During the keynote address on day two of the 2013 Professional Association for SQL Server (PASS) Summit, David DeWitt, Technical Fellow at Microsoft, presented a deep dive into the why, what, and how of Microsoft’s In-Memory OLTP database (formerly code named Hekaton).
As DeWitt explained, the new In-Memory OLTP database engine is essentially the latest evolution in database engine technology. The evolutionary step taken with the In-Memory OLTP is largely driven by three factors in our changing computing landscape:
- Memory has become much less expensive
- Computing cores have dramatically increased
- The raw clock speed of today’s CPUs have plateaued
With these changes, it makes sense that the greatest performance benefits are going to be made by taking advantage of memory. If that’s the case, then why not just put the entire database in memory? Would that accomplish the same thing?
Related: In-Memory OLTP Engine FAQs
New Lockless Engine Design
DeWitt explained that just moving the database into memory would not solve the problem because of the way that the database engine guarantees data consistency and handles locking. The latches and locks that the database engine must use to maintain data consistency slowdown the amount of data and the number of threads that the engine can process. What was needed was an all-new lockless engine design and that's what Hekaton is—an all new database engine that sits inside a SQL Server instance exactly like the classic relational engine or the newer columnar store engine (formerly codenamed Apollo).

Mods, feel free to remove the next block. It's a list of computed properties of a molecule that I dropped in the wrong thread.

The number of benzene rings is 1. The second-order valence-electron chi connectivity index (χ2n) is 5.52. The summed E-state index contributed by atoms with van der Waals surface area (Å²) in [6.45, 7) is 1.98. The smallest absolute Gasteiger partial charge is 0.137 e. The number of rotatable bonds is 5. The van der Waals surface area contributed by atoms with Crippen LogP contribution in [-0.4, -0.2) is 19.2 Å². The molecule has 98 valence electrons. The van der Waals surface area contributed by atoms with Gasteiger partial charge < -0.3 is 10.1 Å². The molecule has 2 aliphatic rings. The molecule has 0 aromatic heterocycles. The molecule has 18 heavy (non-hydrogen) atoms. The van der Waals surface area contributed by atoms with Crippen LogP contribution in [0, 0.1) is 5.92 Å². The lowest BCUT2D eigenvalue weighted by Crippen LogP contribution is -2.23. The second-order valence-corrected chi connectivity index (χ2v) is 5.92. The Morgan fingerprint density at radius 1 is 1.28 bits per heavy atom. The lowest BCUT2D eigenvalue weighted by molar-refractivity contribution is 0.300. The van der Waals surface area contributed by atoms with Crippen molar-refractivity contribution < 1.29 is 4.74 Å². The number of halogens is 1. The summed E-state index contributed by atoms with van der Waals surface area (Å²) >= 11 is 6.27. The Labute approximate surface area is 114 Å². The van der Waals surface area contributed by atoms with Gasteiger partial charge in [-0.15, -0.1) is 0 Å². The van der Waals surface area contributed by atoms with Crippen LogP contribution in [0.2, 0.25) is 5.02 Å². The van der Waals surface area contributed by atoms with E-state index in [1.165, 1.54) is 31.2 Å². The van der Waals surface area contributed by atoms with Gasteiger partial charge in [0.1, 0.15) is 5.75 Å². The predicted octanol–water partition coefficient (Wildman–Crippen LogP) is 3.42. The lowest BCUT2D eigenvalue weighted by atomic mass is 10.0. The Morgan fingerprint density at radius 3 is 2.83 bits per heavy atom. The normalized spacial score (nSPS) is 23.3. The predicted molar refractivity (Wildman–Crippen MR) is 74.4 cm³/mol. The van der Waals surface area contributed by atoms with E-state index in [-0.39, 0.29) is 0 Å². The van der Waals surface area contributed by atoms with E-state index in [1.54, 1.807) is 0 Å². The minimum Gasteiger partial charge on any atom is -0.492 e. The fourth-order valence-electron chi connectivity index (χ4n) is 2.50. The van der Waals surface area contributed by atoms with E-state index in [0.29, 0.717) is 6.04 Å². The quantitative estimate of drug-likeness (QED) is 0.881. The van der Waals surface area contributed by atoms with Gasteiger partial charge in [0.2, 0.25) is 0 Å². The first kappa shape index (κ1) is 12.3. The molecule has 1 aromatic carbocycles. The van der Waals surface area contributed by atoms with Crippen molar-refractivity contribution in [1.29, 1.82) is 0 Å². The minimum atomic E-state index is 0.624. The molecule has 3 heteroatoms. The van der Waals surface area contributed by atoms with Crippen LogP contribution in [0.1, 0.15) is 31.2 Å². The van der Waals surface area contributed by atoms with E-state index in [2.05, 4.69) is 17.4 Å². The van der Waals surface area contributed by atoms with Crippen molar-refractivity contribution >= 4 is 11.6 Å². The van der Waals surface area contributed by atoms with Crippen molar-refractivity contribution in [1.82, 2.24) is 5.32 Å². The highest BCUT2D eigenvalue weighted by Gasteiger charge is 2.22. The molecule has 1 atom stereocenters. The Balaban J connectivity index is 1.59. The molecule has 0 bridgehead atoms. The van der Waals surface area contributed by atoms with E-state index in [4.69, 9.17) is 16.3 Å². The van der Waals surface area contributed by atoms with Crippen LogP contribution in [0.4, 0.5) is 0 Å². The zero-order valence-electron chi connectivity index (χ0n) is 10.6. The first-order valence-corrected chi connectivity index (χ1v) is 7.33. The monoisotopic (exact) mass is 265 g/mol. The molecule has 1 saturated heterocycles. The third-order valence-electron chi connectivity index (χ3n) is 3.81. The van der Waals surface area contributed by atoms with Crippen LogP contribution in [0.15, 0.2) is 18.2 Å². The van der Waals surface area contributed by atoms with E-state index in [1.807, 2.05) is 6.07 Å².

Inner Workings of OLTP Engine
So how does it work? The detailed inner workings of Hekaton are far beyond this column, but it's a topic that SQL Server Pro will cover in the near future. The primary defining characteristics of the new In-Memory OLTP engine are:
- No latches—lock free data structure
- Optimistic multi-version concurrency control
- Compiling interpreted SQL queries into native code DLLs
The new In-Memory OLTP database engine doesn’t use any locks. Instead, when a row in a shared buffer is modified, the engine makes an entirely new version of that row with timestamps. This process is very fast because it’s done entirely in memory. The engine then validates and updates the rows before committing them. A garbage collection process periodically cleans up all of the unneeded rows.
Interpreted SQL code is compiled into native code in order to reduce the number of instructions that the CPU must execute to process the query. You don’t have to compile code to run it against Hekaton tables, but doing so will make the queries significantly faster. In many cases, the In-Memory OLTP engine will provide a 10X-30X improvement in performance.
SQL Server 2014 will include wizards to help you know what tables to convert to the In-Memory OLTP engine and what stored procedures to compile.
Related: PASS Summit 2013 Keynote Day One